The Morteratsch glacier
The Morteratsch glacier is the largest glacier in the Bernina chain in terms of area. The annual length change measurements have been recorded since 1878.¹ The figures show that the glacier has retreated by more than 3 kilometres in the last 60 years.
Length measurements from the Swiss Glacier Measurement Network have been available for the Morteratsch glacier since 1878. In addition, Johannes Oerlemans and his team have been making annual energy balance measurements on the glacier tongue since 1995.
Preserve the glaciers
According to model calculations²with a climate scenario of 0.022 °C temperature increase per year and a year-round snow-covered area of 0.8 km2 , it could be calculated that under today's conditions even glacier growth (length increase) would be possible in 10 years if 10% of the glacier area were covered with snow all year round.
A large amount of the glacier's meltwater could be collected at high altitude, recycled in the form of snow and thus returned to the glacier. This would require glacial meltwater, a jet pump, sufficient water pressure and sophisticated technology to produce snow without electricity.³
What happens when glaciers are covered with snow? This was a central question that the glaciologist Felix Keller from the Academia Engiadina in Samedan together with Hans Oerlemans from the University of Utrecht (NL) have been asking on behalf of the municipality of Pontresina since 2015. Numerous studies and field trials in the Upper Engadine followed, a computational feasibility study was conducted and scientifically published (Oerlemans et al., 2017).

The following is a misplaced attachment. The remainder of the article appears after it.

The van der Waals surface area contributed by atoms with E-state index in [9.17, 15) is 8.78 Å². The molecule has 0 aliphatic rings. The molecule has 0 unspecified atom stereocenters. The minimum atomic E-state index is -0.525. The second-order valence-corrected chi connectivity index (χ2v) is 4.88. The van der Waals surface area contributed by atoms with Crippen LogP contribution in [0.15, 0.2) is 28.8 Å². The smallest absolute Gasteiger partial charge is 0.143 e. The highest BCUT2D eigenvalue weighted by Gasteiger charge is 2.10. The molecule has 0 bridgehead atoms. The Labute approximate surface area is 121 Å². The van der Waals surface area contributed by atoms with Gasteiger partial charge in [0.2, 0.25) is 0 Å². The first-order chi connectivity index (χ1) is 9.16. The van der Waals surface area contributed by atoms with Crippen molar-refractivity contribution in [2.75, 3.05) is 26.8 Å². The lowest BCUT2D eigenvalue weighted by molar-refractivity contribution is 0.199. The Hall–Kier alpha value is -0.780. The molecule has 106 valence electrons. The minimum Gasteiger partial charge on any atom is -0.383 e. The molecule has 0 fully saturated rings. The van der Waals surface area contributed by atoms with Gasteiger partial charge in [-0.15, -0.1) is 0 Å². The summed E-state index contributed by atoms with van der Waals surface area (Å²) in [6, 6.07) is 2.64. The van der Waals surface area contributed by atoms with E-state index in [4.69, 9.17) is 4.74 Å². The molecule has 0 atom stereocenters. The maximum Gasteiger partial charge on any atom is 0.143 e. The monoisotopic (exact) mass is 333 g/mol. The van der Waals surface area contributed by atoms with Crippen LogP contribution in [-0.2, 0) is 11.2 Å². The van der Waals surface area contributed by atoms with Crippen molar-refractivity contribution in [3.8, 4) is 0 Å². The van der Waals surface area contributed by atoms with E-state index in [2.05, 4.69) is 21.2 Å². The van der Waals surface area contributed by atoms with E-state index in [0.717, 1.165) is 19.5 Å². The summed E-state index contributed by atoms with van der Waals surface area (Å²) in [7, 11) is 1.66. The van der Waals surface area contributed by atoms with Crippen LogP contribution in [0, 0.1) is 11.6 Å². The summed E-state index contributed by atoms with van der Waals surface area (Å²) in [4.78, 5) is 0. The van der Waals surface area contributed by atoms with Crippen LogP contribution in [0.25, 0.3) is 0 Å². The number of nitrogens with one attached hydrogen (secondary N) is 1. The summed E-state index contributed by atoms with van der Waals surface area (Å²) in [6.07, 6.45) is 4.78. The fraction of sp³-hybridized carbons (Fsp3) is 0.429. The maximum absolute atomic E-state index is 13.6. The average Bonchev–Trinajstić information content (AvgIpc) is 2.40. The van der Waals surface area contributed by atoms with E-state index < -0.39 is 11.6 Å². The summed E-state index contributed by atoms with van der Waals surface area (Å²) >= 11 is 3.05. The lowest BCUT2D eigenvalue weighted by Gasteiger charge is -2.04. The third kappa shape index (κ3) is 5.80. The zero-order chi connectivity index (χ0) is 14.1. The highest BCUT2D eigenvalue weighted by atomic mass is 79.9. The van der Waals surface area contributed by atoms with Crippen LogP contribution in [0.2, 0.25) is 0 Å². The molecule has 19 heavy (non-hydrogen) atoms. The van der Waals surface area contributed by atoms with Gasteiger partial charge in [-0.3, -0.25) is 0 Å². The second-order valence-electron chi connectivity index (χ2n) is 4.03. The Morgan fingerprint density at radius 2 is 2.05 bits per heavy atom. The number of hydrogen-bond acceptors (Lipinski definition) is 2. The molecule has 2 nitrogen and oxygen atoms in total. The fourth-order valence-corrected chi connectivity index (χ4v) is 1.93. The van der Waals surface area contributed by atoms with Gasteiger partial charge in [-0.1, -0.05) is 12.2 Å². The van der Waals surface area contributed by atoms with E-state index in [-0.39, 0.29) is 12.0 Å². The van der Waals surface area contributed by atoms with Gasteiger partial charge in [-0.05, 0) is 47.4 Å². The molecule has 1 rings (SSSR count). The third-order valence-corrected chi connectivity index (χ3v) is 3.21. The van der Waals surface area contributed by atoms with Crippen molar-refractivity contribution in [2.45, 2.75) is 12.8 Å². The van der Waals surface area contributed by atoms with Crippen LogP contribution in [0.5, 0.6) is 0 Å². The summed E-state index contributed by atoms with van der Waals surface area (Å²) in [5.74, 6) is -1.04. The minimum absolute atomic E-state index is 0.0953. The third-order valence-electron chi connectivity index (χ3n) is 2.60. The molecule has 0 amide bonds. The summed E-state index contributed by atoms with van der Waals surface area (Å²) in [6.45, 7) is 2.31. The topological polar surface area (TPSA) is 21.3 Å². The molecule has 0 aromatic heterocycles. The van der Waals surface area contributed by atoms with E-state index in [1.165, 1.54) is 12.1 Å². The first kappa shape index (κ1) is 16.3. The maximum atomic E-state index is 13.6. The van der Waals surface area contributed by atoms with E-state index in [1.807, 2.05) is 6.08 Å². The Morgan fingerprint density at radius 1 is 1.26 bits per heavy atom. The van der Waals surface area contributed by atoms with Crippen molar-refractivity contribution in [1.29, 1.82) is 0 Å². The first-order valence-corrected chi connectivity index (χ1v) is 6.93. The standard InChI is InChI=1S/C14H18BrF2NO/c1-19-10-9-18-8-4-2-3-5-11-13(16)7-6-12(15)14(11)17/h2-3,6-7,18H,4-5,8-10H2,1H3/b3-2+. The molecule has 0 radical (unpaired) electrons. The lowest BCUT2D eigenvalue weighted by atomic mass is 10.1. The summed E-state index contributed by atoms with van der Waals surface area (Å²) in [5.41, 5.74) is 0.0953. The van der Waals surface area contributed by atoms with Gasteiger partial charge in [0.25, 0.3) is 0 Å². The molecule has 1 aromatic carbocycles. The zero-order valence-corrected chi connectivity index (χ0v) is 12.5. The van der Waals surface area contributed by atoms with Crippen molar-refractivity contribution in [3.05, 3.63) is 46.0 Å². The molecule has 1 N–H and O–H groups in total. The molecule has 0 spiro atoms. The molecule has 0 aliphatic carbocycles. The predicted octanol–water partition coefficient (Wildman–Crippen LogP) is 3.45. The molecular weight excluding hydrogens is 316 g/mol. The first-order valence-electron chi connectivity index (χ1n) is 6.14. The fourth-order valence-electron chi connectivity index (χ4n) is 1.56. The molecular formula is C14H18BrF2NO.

NESSy ZeroE is the name of the groundbreaking and already patented development. It enables the climate-neutral and environmentally friendly production of protective snow.
The innovative snowmaking system is currently manufactured by two Swiss companies. Bartholet Maschinenbau AG is the world's leading manufacturer of ropeway systems. The company Bachler Top Track AG also holds a patent for the "Nessy" system, which enables snow production without electricity.
If enough snow can be produced through meltwater recycling to keep 10% of the Morteratsch glacier covered with snow in summer, the glacier would be protected from melting. Under today's climate conditions, the length would even increase again after 10 years. ¹
Grundlage dieser Arbeit war die weltweit längste Serie von Energiebilanzmessungen an einer Gletscherzunge (seit 1995), die vom Team um Johannes Oerlemans auf dem Morteratschgletscher gemessen wurde. Zusätzlich liegen Längenmessungen aus dem Schweizer Gletschermessnetz seit 1878 vor. Es konnte berechnet werden, dass unter den heutigen Bedingungen sogar ein Gletscherwachstum (Längenzuwachs) in 10 Jahren möglich wäre, wenn 10% der Gletscherfläche ganzjährig mit Schnee bedeckt wären.